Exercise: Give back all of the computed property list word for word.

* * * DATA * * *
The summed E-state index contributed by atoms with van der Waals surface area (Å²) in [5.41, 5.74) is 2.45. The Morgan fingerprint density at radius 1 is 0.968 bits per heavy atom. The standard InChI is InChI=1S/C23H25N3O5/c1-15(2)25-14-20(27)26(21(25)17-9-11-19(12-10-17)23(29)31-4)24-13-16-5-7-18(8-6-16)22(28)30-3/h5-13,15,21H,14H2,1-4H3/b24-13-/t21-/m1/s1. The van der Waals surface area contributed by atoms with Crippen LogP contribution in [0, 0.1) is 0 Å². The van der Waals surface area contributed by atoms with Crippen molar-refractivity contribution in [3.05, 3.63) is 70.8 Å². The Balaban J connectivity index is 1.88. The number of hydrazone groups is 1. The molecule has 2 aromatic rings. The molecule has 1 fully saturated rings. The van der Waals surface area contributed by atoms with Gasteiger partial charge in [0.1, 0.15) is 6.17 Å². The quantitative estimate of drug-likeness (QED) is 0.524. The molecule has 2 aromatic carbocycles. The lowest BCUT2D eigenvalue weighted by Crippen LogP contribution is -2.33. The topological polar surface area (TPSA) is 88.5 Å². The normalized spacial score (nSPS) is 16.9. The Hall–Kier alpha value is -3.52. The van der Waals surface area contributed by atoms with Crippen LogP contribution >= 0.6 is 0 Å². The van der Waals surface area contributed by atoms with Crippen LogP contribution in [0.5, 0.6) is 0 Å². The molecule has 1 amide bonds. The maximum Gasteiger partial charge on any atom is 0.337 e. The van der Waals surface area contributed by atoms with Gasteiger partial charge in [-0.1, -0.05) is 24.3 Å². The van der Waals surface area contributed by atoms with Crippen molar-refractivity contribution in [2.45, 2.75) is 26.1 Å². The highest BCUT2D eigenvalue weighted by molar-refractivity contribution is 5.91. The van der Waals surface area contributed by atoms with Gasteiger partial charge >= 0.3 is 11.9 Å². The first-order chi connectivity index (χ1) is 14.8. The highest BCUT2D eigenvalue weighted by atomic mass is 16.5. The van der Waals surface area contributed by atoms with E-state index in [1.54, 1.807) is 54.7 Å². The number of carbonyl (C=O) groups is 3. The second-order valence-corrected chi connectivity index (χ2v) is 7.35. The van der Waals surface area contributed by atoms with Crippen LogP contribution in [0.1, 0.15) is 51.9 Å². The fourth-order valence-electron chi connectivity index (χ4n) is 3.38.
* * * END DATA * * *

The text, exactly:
The summed E-state index contributed by atoms with van der Waals surface area (Å²) in [5.41, 5.74) is 2.45. The Morgan fingerprint density at radius 1 is 0.968 bits per heavy atom. The standard InChI is InChI=1S/C23H25N3O5/c1-15(2)25-14-20(27)26(21(25)17-9-11-19(12-10-17)23(29)31-4)24-13-16-5-7-18(8-6-16)22(28)30-3/h5-13,15,21H,14H2,1-4H3/b24-13-/t21-/m1/s1. The van der Waals surface area contributed by atoms with Crippen LogP contribution in [0, 0.1) is 0 Å². The van der Waals surface area contributed by atoms with Crippen molar-refractivity contribution in [3.05, 3.63) is 70.8 Å². The Balaban J connectivity index is 1.88. The number of hydrazone groups is 1. The molecule has 2 aromatic rings. The molecule has 1 fully saturated rings. The van der Waals surface area contributed by atoms with Gasteiger partial charge in [0.1, 0.15) is 6.17 Å². The quantitative estimate of drug-likeness (QED) is 0.524. The molecule has 2 aromatic carbocycles. The lowest BCUT2D eigenvalue weighted by Crippen LogP contribution is -2.33. The topological polar surface area (TPSA) is 88.5 Å². The normalized spacial score (nSPS) is 16.9. The Hall–Kier alpha value is -3.52. The van der Waals surface area contributed by atoms with Crippen LogP contribution >= 0.6 is 0 Å². The van der Waals surface area contributed by atoms with Crippen LogP contribution in [0.5, 0.6) is 0 Å². The molecule has 1 amide bonds. The maximum Gasteiger partial charge on any atom is 0.337 e. The van der Waals surface area contributed by atoms with Gasteiger partial charge in [-0.1, -0.05) is 24.3 Å². The van der Waals surface area contributed by atoms with Crippen molar-refractivity contribution in [2.45, 2.75) is 26.1 Å². The highest BCUT2D eigenvalue weighted by molar-refractivity contribution is 5.91. The van der Waals surface area contributed by atoms with Gasteiger partial charge >= 0.3 is 11.9 Å². The first-order chi connectivity index (χ1) is 14.8. The highest BCUT2D eigenvalue weighted by atomic mass is 16.5. The van der Waals surface area contributed by atoms with E-state index in [1.54, 1.807) is 54.7 Å². The number of carbonyl (C=O) groups is 3. The second-order valence-corrected chi connectivity index (χ2v) is 7.35. The van der Waals surface area contributed by atoms with Crippen LogP contribution in [0.1, 0.15) is 51.9 Å². The fourth-order valence-electron chi connectivity index (χ4n) is 3.38.